It’ll be hard for Rauch and his husband, actor-director Christopher Liam Moore, to say goodbye next year. “Our kids were 2 and 7 when we moved here,” he says. “They’ll be 14 and 19 when we move next year; they literally grew up in Ashland.”

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Rauch wasn’t looking to leave OSF but was captivated by “the once-in-a-lifetime opportunity” at the Perelman.

A performing arts center has long been part of the plans for rebuilding at the World Trade Center site. It got the go-ahead in 2016 with a $75-million gift from billionaire investor Ronald O. Perelman. Performances in its three theaters will be multidisciplinary: music, dance, chamber opera and film, as well as a theater.

Rauch intends to take the idea of world trade in a new direction, thinking about it in terms of “whose voices, as artists, are valued” — and what that can mean “on that sacred ground of the World Trade Center.”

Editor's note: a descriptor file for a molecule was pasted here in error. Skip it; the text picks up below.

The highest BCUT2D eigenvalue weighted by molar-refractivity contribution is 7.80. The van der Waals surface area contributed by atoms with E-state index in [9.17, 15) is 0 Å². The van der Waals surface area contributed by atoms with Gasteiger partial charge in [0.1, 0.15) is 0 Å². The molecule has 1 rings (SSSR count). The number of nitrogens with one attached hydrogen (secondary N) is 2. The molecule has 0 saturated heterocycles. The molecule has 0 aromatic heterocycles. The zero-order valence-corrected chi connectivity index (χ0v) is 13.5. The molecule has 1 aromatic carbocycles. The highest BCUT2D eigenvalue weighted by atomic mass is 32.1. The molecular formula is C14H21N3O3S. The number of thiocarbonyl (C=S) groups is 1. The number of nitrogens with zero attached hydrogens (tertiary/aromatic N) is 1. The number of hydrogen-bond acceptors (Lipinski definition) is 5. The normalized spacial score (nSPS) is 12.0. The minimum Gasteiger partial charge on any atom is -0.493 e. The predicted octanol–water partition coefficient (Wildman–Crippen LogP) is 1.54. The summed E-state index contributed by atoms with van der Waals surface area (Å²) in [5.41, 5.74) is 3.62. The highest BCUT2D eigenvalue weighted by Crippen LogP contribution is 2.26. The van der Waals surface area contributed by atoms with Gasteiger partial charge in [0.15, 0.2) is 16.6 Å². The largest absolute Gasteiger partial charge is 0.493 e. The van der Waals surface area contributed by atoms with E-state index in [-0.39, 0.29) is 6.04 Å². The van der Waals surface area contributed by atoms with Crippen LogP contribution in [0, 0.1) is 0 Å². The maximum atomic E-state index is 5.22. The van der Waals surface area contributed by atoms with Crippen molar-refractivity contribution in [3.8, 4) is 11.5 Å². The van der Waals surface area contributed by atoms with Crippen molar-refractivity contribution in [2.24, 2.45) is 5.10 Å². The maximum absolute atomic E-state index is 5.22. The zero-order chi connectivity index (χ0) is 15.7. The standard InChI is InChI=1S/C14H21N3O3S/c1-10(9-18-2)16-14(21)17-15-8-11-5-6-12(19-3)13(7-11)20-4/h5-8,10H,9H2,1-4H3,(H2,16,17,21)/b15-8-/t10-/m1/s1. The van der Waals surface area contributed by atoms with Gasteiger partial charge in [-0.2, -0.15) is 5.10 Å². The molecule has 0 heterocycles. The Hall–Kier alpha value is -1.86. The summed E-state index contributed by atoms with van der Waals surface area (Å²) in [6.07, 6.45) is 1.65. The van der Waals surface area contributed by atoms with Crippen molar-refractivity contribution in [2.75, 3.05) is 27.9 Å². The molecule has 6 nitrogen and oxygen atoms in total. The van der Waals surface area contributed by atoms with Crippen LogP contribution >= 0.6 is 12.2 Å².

A rendering of the Ronald O. Perelman Center for the Performing Arts, being built beside the 9/11 Memorial. Rauch heads to New York next year to become its artistic leader..
A rendering of the Ronald O. Perelman Center for the Performing Arts, being built beside the 9/11 Memorial. Rauch heads to New York next year to become its artistic leader.. (Design by REX, ©Luxigon)

The Perelman, scheduled to open during the 2020-21 performance season, is envisioned to be at once international and local. As an example of programming, Rauch suggests that one performance space could host a music group from China that specializes in blending traditional and contemporary instruments while another houses a new play by a Chinese American playwright and the third, a community-made dance piece by Chinese immigrant youths from New York’s five boroughs — all speaking to the experience of being Chinese or Chinese American.